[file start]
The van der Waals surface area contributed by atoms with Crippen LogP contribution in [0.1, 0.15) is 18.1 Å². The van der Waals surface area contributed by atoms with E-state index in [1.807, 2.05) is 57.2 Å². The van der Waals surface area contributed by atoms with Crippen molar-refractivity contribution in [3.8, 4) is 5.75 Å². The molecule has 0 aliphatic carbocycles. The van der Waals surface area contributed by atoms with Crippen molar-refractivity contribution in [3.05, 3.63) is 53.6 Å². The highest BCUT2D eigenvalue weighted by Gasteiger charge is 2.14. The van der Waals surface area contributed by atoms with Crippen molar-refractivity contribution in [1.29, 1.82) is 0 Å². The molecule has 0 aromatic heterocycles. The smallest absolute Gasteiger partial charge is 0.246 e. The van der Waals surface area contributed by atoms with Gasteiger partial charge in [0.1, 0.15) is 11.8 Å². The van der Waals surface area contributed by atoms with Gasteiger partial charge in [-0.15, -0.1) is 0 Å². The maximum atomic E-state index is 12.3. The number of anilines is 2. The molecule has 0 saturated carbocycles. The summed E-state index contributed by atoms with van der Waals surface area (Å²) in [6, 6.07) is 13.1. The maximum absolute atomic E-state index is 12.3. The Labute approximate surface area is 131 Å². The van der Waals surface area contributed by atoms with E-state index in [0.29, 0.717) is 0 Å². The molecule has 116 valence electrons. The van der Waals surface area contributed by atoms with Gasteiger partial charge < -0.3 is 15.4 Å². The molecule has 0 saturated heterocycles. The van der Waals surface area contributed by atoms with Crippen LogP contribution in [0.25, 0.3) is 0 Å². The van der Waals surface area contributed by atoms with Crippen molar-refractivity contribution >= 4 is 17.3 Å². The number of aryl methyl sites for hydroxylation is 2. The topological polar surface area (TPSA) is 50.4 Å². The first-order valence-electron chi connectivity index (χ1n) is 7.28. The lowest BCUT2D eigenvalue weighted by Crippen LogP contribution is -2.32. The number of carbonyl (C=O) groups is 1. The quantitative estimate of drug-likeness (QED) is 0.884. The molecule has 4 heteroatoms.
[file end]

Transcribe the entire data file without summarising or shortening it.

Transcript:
The van der Waals surface area contributed by atoms with Crippen LogP contribution in [0.1, 0.15) is 18.1 Å². The van der Waals surface area contributed by atoms with E-state index in [1.807, 2.05) is 57.2 Å². The van der Waals surface area contributed by atoms with Crippen molar-refractivity contribution in [3.8, 4) is 5.75 Å². The molecule has 0 aliphatic carbocycles. The van der Waals surface area contributed by atoms with Crippen molar-refractivity contribution in [3.05, 3.63) is 53.6 Å². The highest BCUT2D eigenvalue weighted by Gasteiger charge is 2.14. The van der Waals surface area contributed by atoms with Crippen molar-refractivity contribution in [1.29, 1.82) is 0 Å². The molecule has 0 aromatic heterocycles. The smallest absolute Gasteiger partial charge is 0.246 e. The van der Waals surface area contributed by atoms with Gasteiger partial charge in [0.1, 0.15) is 11.8 Å². The van der Waals surface area contributed by atoms with Gasteiger partial charge in [-0.15, -0.1) is 0 Å². The maximum atomic E-state index is 12.3. The number of anilines is 2. The molecule has 0 saturated carbocycles. The summed E-state index contributed by atoms with van der Waals surface area (Å²) in [6, 6.07) is 13.1. The maximum absolute atomic E-state index is 12.3. The Labute approximate surface area is 131 Å². The van der Waals surface area contributed by atoms with E-state index in [0.29, 0.717) is 0 Å². The molecule has 116 valence electrons. The van der Waals surface area contributed by atoms with Gasteiger partial charge < -0.3 is 15.4 Å². The molecule has 0 saturated heterocycles. The van der Waals surface area contributed by atoms with Crippen LogP contribution in [0.25, 0.3) is 0 Å². The van der Waals surface area contributed by atoms with Crippen molar-refractivity contribution >= 4 is 17.3 Å². The number of aryl methyl sites for hydroxylation is 2. The topological polar surface area (TPSA) is 50.4 Å². The first-order valence-electron chi connectivity index (χ1n) is 7.28. The lowest BCUT2D eigenvalue weighted by Crippen LogP contribution is -2.32. The number of carbonyl (C=O) groups is 1. The quantitative estimate of drug-likeness (QED) is 0.884. The molecule has 4 heteroatoms.